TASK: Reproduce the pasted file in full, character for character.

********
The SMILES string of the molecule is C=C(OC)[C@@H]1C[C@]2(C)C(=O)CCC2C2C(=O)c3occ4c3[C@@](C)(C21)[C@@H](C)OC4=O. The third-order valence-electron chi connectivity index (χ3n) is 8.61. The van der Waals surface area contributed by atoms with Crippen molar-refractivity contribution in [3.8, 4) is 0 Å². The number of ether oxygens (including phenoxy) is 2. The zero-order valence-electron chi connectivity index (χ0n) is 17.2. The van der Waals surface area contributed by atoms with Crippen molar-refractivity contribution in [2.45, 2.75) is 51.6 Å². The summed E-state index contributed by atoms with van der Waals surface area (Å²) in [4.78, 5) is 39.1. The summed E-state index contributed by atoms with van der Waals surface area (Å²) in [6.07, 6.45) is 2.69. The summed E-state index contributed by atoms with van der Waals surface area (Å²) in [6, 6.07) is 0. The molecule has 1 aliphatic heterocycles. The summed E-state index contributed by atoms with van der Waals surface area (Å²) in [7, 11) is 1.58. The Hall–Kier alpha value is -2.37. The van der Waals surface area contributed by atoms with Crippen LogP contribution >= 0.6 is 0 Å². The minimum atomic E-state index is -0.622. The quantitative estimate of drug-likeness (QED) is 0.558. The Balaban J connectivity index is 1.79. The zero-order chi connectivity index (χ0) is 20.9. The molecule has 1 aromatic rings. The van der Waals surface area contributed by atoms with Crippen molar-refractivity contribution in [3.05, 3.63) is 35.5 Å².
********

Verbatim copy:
The SMILES string of the molecule is C=C(OC)[C@@H]1C[C@]2(C)C(=O)CCC2C2C(=O)c3occ4c3[C@@](C)(C21)[C@@H](C)OC4=O. The third-order valence-electron chi connectivity index (χ3n) is 8.61. The van der Waals surface area contributed by atoms with Crippen molar-refractivity contribution in [3.8, 4) is 0 Å². The number of ether oxygens (including phenoxy) is 2. The zero-order valence-electron chi connectivity index (χ0n) is 17.2. The van der Waals surface area contributed by atoms with Crippen molar-refractivity contribution in [2.45, 2.75) is 51.6 Å². The summed E-state index contributed by atoms with van der Waals surface area (Å²) in [4.78, 5) is 39.1. The summed E-state index contributed by atoms with van der Waals surface area (Å²) in [6.07, 6.45) is 2.69. The summed E-state index contributed by atoms with van der Waals surface area (Å²) in [6, 6.07) is 0. The molecule has 1 aliphatic heterocycles. The summed E-state index contributed by atoms with van der Waals surface area (Å²) in [7, 11) is 1.58. The Hall–Kier alpha value is -2.37. The van der Waals surface area contributed by atoms with Crippen LogP contribution >= 0.6 is 0 Å². The minimum atomic E-state index is -0.622. The quantitative estimate of drug-likeness (QED) is 0.558. The Balaban J connectivity index is 1.79. The zero-order chi connectivity index (χ0) is 20.9. The molecule has 1 aromatic rings. The van der Waals surface area contributed by atoms with Crippen molar-refractivity contribution in [3.05, 3.63) is 35.5 Å².